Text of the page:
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TFSA Investors: Your Guide for 2021

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The TFSA was introduced in 2009 to allow all Canadians 18 years of age and over to invest in an investment vehicle where returns are tax exempt. An additional investment of $6,000 can be contributed as of January 1, 2021, for a lifetime total of $75,500.

Be careful not to exceed your contribution limit. You will have to pay hefty penalties if you contribute more than $75,500 to your TFSA. They will represent 1% of any overrun calculated each month. Keep your records up to date, as it’s easy to lose track of contributions made if you have TFSAs with multiple financial institutions.

Officially, the annual limit is adjusted for inflation by rounding it up in increments of $500. In other words, if inflation is 2% per year, you would expect the maximum to be $6,500 in four years.

Here are some important points to know about the TFSA.

What investments are eligible?

Permitted investment products are generally the same as those permitted in RRSPs or RESPs:

  • Cash
  • Mutual funds
  • Exchange-traded funds (ETFs)
  • Securities (shares listed on a designated stock exchange)
  • Guaranteed investment certificates (GICs)
  • Bonds
  • Certain shares of small business corporations

Investments that are better for you depend on your risk tolerance, your goals, and your time horizon.

Can you withdraw from your TFSA?

It is possible to withdraw some or all of the amounts invested in your TFSA to the extent that the chosen investment allows it.

But be careful. To deposit money back into your TFSA, you will then have to wait until after January 1 of the following year if you do not have enough unused rights. Otherwise, you will be subject to a penalty. In other words, you won’t have a problem until you hit the maximum. And unlike an RRSP, a TFSA does not generate any tax on withdrawals, regardless of your salary.

Possible TFSA uses

If the RRSP is generally used to finance retirement, the TFSA is a versatile tool that allows you to carry out a multitude of projects while keeping your earnings tax-sheltered.

You could use your TFSA for an important project like the purchase of a car. That way, you won’t have to borrow money and pay interest.

Build an emergency fund is also a good idea. If you run your own business, having a well-funded TFSA can act as a lifeline when your business is in a downturn. And if you have kids, you know how much it costs. If you don’t have to use it, you’ll have amassed a nice nest egg that can be used for other purposes like your retirement plan.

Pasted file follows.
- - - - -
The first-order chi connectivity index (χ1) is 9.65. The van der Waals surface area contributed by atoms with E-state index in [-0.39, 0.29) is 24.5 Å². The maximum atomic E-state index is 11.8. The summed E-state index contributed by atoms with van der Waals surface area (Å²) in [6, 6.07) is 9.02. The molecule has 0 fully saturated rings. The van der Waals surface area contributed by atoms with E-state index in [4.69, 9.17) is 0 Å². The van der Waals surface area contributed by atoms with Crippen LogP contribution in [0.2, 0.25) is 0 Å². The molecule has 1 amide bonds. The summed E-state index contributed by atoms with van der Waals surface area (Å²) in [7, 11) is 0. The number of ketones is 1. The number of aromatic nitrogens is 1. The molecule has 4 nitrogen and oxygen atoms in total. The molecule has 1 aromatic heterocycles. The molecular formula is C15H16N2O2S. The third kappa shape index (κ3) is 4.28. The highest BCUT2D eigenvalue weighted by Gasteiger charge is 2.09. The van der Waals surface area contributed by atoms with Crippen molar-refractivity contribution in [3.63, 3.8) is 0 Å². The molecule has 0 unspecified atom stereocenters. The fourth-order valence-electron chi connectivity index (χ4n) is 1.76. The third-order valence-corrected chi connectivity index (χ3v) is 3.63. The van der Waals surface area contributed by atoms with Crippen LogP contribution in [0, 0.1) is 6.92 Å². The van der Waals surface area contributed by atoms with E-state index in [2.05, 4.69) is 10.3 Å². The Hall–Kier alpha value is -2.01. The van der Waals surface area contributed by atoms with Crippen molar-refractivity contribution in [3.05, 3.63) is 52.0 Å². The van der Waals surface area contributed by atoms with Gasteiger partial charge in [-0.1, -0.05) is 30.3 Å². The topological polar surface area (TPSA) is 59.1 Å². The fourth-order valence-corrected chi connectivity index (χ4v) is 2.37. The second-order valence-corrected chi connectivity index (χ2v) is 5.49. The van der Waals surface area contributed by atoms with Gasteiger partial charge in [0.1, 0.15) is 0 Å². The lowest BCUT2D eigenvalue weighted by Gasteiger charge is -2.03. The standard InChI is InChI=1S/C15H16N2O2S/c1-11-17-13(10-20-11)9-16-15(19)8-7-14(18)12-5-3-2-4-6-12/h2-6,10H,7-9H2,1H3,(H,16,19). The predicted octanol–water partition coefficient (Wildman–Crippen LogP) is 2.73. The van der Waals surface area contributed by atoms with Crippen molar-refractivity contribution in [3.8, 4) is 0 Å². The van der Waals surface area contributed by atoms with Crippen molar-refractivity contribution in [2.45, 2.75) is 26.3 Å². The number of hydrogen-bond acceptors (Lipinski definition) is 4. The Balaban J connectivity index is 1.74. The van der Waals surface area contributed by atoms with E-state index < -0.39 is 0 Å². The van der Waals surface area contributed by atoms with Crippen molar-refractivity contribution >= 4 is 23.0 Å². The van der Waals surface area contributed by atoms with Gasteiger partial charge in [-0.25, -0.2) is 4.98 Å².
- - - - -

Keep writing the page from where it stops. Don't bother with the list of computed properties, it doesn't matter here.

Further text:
If you invest for the long term, the stock market can provide you with interesting returns. Buying an ETF that gives you exposure to the TSX, like the iShares S&P/TSX 60 ETF, is a simple way to give you exposure to large Canadian companies. This ETF has a five-year CAGR close to 10%.

That’s great, but you could have higher returns by investing in individual stocks. Shopify (TSX:SHOP)(NYSE:SHOP) is one of those top-performing stocks that you might you want to have more exposure to. Shopify has a five-year CAGR close to 110%, beating the TSX by a wide margin. And buying it in your TFSA will allow you to profit from price appreciation without paying taxes.

While Shopify has surged 185% in 2020, there is still more upside for the e-commerce platform in 2021. Why? The use of the e-commerce platform has increased big time during the pandemic because of the lockdowns. As the pandemic is still not under control and many parts of the country are in lockdown, people will keep shopping online. And that trend should stay, even when the pandemic is behind us, as online shopping is a convenient way to shop. So, I’m confident Shopify can keep delivering strong gains for many years.

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Fool contributor Stephanie Bedard-Chateauneuf has no position in any of the stocks mentioned. Tom Gardner owns shares of Shopify. The Motley Fool owns shares of and recommends Shopify.

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